Out of respect for privacy I'll refer to her as "A." and her husband as "L." In such a short span of time so much was accomplished. We went out to Chicago this past week for work, to celebrate our 4 year wedding anniversary, and witness the afterglow of an historic election. Timing was on our side that A. and L. live in Illinois and so the meeting could happen this week. The plan was to meet A. and L. for dinner at 6pm outside of Chicago. I wanted to give us a little over an hour to drive out to the restaurant since Chicago's rush hour would be awful and for once I didn't want to be late to a very important meal (my husband and I are chronically late for everything). But of course to our dismay the traffic was bumper to bumper and my nerves starting to flare up thinking - "Damn, they are going to think we aren't good planners and can't even get to dinner on time." We called and apologized for being delayed and I kept saying to myself, "Relax and drive. Relax and drive." We sped into the restaurant parking lot and walked in a half an hour late. A. and L. were patiently waiting for us at a table and there was immediate warmth. I just could tell this would be a nice night. We talked, laughed, joked around. It was lovely and easy. I can say with certainty that she is fabulous. She's warm, positive, sweet, a hard worker, and funny. She's got 3 beautiful kids and has done surrogacy successfully for two other couples so this would be her third time. I am truly in awe of her. What an amazing person to give this kind of gift. She described it as a true "high" for her to hand the baby over to the intended parents. She joked, "I guess there are worse things to be addicted to!"

So for someone like me who can be quite negative, I feel drunk with a faith in humanity. It's beautiful to think that someone could help me out in this way. I have never more needed an injection of A.'s positive attitude. It's hard after being burned so many times to try to get excited all over again. I thought maybe I would be overwhelmed by meeting A. and just lose it in front of her. But the main feeling was peace and happiness. There's a new hope and a huge step in the right direction. Whatever happens, I know I am a little tiny bit closer to getting my baby.  

So what does this all mean logistically? For starters in order to work with her I have to cycle in Chicago. This means a new clinic and RE for me, but the upside is that Illinois is one of the best states to work in because they are so surrogacy-friendly. Technically we are now entering in the contract phase where our lawyer draws up our surrogacy contract that we hopefully will both agree upon and sign. Once that happens we are officially partnered and ready to go! Except for some medical tests and some other logistics we aren't too bad off in terms of moving forward. If all goes well I could cycle with A. in February 2009! Though that sounds far away it really isn't given how the holiday season will fly by. We can get synched up in January and be ready for a February retrieval and transfer. Holy crap, it's time to get healthy again and start doing some egg calisthenics!

Saturday, November 8, 2008

Stumbling upon my metaphor

Just had to do a quick posting since I've been in Chicago this week and stopped by the Art Institute of Chicago today. The first gallery I walk into I see this! For my last blog posting I had just pulled a digital version of this painting from the internet because this tightrope walker really spoke to how I feel these days. So it's funny to stumble upon the real thing. I guess the artwork wanted to speak to me in the real physical world or maybe I am just psychic. Just wish I could tell the future when it comes to my fertility, but more news to come soon!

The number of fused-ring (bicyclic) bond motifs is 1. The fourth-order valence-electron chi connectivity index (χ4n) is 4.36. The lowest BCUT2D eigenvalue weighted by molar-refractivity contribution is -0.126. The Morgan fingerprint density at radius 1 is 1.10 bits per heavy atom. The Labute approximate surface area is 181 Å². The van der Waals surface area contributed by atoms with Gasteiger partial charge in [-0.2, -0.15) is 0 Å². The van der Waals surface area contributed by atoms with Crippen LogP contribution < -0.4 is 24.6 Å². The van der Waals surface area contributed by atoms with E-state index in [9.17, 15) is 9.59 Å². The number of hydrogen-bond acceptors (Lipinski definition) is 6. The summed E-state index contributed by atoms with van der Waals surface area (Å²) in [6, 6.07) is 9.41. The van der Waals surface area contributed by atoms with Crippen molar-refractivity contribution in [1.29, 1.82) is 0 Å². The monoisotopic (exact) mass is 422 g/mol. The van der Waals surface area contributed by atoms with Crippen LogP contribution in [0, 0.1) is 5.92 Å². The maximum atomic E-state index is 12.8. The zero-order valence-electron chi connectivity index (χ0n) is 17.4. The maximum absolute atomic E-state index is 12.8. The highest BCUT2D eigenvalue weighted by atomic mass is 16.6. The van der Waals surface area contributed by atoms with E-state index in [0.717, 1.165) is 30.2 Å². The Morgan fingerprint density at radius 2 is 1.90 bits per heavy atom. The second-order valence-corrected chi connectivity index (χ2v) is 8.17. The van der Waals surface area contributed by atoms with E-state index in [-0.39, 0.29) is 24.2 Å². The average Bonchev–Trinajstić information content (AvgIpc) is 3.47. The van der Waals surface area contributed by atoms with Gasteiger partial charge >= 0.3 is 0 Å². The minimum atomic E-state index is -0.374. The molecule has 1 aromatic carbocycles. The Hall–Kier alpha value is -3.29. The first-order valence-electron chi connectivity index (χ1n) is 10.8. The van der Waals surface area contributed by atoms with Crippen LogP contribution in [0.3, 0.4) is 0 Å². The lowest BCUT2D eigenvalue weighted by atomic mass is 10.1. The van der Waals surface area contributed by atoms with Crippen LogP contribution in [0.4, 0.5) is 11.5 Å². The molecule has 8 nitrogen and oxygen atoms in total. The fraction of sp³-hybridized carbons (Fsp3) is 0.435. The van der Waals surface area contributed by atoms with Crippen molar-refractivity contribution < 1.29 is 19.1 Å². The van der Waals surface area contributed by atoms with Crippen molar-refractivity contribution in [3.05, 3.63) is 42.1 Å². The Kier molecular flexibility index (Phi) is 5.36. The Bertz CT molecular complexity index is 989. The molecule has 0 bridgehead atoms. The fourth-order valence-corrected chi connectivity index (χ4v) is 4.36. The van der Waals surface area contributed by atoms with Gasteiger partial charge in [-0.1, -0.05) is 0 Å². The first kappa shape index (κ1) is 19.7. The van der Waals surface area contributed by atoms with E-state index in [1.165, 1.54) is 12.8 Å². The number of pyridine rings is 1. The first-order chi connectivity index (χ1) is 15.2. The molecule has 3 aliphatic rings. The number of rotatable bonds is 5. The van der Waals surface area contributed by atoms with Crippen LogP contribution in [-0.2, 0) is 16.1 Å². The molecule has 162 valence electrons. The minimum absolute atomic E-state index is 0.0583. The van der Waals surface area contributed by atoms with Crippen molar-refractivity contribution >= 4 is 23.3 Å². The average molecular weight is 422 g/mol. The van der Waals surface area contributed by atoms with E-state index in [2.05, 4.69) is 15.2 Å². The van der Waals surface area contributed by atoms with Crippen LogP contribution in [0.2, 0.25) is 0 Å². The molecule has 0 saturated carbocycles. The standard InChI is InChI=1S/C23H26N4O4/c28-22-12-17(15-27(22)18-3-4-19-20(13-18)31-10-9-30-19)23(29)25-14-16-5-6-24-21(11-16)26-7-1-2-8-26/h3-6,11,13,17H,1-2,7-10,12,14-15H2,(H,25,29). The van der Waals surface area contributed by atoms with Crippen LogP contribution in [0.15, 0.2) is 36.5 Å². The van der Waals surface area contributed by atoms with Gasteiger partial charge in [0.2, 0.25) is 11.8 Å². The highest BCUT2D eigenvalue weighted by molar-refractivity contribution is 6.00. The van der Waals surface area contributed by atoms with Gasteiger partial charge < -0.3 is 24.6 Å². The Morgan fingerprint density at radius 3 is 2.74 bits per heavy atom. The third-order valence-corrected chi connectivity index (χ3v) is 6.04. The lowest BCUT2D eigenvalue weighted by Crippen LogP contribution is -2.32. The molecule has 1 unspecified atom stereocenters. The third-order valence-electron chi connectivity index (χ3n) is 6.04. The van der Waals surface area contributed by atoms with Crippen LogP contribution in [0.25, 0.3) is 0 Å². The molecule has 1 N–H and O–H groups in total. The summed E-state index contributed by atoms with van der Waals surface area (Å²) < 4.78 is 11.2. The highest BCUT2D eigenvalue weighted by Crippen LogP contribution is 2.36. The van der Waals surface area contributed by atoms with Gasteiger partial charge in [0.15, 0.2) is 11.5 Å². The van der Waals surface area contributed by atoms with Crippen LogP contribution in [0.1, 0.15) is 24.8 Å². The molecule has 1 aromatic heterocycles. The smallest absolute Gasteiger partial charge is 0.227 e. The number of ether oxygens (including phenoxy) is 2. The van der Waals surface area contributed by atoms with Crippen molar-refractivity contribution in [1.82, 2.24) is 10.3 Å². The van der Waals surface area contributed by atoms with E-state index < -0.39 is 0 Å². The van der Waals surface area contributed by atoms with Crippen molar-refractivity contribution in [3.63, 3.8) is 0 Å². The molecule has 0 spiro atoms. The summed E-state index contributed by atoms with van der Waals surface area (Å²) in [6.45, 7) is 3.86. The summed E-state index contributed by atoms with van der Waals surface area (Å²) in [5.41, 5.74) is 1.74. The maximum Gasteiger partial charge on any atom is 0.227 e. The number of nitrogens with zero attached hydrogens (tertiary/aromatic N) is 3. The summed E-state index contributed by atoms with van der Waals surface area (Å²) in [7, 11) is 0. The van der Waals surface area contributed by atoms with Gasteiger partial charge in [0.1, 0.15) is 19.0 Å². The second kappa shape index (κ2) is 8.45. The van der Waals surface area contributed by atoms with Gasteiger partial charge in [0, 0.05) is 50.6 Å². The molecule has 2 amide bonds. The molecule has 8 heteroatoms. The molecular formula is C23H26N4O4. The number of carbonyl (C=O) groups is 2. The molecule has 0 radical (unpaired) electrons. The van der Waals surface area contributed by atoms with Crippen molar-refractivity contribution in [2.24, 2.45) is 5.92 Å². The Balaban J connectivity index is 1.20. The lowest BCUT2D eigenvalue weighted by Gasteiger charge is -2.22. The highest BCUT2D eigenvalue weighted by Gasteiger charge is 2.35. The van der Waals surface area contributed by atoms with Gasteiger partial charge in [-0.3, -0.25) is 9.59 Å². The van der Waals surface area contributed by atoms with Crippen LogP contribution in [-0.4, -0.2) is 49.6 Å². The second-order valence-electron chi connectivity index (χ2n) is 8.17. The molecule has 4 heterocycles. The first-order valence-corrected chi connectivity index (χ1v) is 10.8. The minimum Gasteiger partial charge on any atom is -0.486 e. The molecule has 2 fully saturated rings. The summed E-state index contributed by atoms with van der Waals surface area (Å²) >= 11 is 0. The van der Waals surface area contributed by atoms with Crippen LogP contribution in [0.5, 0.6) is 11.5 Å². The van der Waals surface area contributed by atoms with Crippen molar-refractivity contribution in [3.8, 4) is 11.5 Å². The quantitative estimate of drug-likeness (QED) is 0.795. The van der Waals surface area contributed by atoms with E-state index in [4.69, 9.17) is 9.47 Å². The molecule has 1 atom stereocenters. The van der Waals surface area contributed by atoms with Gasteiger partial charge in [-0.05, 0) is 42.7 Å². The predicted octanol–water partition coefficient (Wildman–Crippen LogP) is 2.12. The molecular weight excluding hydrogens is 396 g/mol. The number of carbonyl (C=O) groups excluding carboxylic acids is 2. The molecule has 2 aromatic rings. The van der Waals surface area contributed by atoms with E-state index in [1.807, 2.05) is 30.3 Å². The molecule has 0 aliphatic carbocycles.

Tightrope Walker, 1885
Oil on Canvas
Jean-Louis Forain (1852-1931)

Monday, November 3, 2008

Walking the tightrope

Every step gets a little more treacherous. How much am I willing to compromise at each step? All I can think of when trying to keep my balance is "Don't look down." But inevitably I always look down. Your legs shake. The fear starts boiling up, and you feel like you are about to fall to your death. As reckless as it looks, in my mind it make perfect sense to keep walking forward. The logic is clear- there's only two other choices. You either plummet down below (and there is no safety net) or try to walk backwards to get off the rope. Both leave me with nothing. So as I find myself intensely focused on my own feet, trying to walk on this tiny thin rope, I forget who might be watching me. What on earth is my audience thinking?

I got a reminder of that yesterday when a friend said something irritating. Instead of cheering me on, it was liking hearing gasps and cries from the audience which only makes you more nervous. I had just explained how I might have a new surrogate prospect and how sick as a dog I have been the past 2 weeks and how my body just feels so worn out. She said, "Are you sure you want to do this and not adoption?" I felt the irritation well up in me, but I just quickly said "No, it's anyway too late to turn back now." I know she meant well. They always do. I know everyone who is spared the infertility hell always thinks adoption is easier. It is so easy when you are in a position of gain and good luck to think - "I would never do that!" 

For the first time in a long time I started to feel like a freak show. Have I reached sensationalist talk show guest status? In this IVF circus, am I the lady with the special tent with the sign saying "Using a surrogate"? I felt like my friend was secretly shaking her head wishing she could say to me, "Stop." She's watching me walk the tight rope seeing how much I am wobbling, fumbling and crying along the way and for what? - Just to get to the other side. 

This is where it becomes so hard to share with friends your extreme fertility planning. It's one thing to do IVF and get support, but it's a whole other ball game when you let people in on the secrets of more alternative baby-making. I realize that even the closest of my friends might pass judgement on me. I realize that my decisions about disclosure are very important now. I need to be careful about who knows our secret life. I am walking this tight rope and the rope seems to be getting thinner and thinner, more dangerous, more frightening, more death defying. Shouldn't I be getting some respect instead of the "You are crazy" innuendos? 

P.S. I know I am suppose to be creating my own art on this blog, but I am borrowing these days since I've been just too tired to be creative. I hope for a new surge of inspiration soon.